Has an MBA has changed my life? Back in 2006, I was in a Middle Eastern desert with the Royal Air Force, reviewing whether we had enough PGMs for combat operations. Here I am in 2012, looking at the capital portfolio for BP, reviewing whether we have enough PGMs for business operations.
In 6 years, I’ve gone from worrying about Precision-Guided Munitions, to Project General Managers. Anyone who has ever changed companies or industries will talk about wrestling with a new business dialect. But it’s not just the language that I needed to make this change; it’s the knowledge to lead at both a tactical and strategic level. That’s what the MBA gave me.
Commissioning into the Royal Air Force in 2002 was my first career-changing leap. The military encourages officers to accept leadership responsibility very early in their career and I thrived in these circumstances, building on engineer training to successfully deploy military aircraft to trouble spots around the world and manage projects across the Tornado fleet. Leading 110 technicians on operations, mentoring junior officers and managing discipline challenges are experiences that will stay with me forever – and not easily explained to some of my more sheltered colleagues! My RAF service also helped me complete my chartership and a second undergraduate degree (in engineering management). After a hugely enjoyable six years, I felt that my future career in the RAF would re-tread familiar roles and I wanted a new challenge.
A stint as a project manager for Bombardier Transportation helped me quickly realise how much I didn’t know about applying my experience to the commercial sector! I needed to re-orientate my leadership skills to managing in the business context – much as I had developed military knowledge for a successful career with the RAF. An MBA seemed to provide the transition I was looking for.
After a lengthy application process, I was lucky enough to get a place on the full-time MBA at London Business School (LBS). This world-leading institution reflected environments I really enjoy: highly collaborative, very academically challenging and employing a global view. Deciding to undertake an MBA is a big decision – it’s a massive investment. Winning the funding of a Sainsbury Management Fellowship (SMF), awarded through the Royal Academy of Engineering, was the decisive factor in making this second career-changing leap. I think an MBA should give you three real advantages: technical skills, commercial leadership skills, and a powerful peer network. That’s exactly what I got from LBS, taking courses as diverse as advanced corporate finance, strategy, business communication, acquisition management, negotiating; bargaining, risk analysis, and accounting.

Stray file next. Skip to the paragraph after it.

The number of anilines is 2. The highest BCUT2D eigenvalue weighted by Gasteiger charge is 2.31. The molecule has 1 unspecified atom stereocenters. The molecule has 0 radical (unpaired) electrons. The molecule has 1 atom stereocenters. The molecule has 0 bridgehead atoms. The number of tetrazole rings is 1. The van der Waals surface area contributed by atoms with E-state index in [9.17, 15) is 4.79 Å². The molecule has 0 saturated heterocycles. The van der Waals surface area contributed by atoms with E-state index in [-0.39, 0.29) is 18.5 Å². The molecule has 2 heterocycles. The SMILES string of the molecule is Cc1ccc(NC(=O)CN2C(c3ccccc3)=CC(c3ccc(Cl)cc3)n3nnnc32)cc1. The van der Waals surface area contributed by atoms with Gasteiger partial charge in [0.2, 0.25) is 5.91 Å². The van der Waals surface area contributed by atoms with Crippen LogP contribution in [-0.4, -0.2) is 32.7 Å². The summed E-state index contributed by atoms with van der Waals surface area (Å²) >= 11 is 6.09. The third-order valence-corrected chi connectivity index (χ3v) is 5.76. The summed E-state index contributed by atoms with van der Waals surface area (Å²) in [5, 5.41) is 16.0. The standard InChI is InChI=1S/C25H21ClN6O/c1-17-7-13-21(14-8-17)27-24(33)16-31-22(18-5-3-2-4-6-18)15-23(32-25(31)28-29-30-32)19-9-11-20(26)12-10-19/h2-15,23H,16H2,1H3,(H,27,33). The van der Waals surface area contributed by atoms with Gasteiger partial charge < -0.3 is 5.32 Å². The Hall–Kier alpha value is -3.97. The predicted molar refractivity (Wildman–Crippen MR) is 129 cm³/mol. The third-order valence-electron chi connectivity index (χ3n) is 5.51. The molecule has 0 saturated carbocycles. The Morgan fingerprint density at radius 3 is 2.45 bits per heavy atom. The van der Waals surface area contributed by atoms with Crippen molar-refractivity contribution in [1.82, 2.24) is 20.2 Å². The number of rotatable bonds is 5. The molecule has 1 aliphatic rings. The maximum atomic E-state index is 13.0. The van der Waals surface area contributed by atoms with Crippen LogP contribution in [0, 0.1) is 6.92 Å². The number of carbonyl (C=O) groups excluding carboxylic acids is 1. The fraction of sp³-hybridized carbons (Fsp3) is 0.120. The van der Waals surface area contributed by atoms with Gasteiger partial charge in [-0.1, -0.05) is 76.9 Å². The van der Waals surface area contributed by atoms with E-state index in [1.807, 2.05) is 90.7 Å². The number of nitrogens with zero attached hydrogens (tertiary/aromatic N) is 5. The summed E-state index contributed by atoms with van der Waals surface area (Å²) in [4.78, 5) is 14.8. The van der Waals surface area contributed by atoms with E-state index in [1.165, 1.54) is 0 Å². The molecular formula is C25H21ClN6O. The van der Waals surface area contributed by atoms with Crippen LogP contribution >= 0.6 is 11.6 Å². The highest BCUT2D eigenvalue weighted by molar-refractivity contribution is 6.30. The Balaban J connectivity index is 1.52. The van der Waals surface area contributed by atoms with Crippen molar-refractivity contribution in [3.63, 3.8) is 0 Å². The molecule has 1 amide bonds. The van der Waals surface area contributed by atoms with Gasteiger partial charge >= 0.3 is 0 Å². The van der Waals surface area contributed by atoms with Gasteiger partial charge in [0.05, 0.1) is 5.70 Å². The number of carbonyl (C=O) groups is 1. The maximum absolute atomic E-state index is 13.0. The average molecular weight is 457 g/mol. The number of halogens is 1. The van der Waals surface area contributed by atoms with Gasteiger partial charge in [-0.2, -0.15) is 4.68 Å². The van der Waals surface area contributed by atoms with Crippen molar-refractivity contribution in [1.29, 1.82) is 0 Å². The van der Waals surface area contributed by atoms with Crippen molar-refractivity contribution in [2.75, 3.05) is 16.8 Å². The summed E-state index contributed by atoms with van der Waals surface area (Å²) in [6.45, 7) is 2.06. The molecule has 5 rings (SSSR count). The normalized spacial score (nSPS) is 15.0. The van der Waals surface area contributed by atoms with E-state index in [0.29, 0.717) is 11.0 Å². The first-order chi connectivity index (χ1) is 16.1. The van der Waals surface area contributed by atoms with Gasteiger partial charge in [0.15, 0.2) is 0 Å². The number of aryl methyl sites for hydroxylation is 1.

The scholarship not only enabled me to go to business school, but also gave me access to an invaluable network of nearly 300 SMF professionals with a vast range of experience and knowledge. This network led me to several academic studies during my MBA, my first consulting contracts after graduation and continues to be a source of professional advice – as well as a great advertisement for the benefits of engineers as industry leaders.
After the MBA, I wanted to work in a global engineering-related business that actually produced something tangible, where I could use the skills to make a strategic difference, but still benefit from my experience of managing in a safety-critical environment. Whilst at LBS, I was lucky enough to attend the CBI conference, where I heard CEO Bob Dudley talk about the turnaround of BP. I had not seriously considered the energy industry before, but the values he described directly matched what I was looking for. Fortunately, the company was looking to start its Future Leaders Programme, to develop a more diverse leadership talent pool in the downstream business. They recruit externally for individuals with post-graduate qualifications, relevant professional experience, international exposure and, most importantly, leadership potential. The structured development plan also helps in getting up to speed on the breadth of different global business areas BP work in.
So here I am, working on BP’s strategic plan. I miss the camaraderie of the military, but professionally I haven’t looked back. Challenging, continual professional development has always been important to me, and without the MBA I certainly wouldn’t be enjoying the career I am now.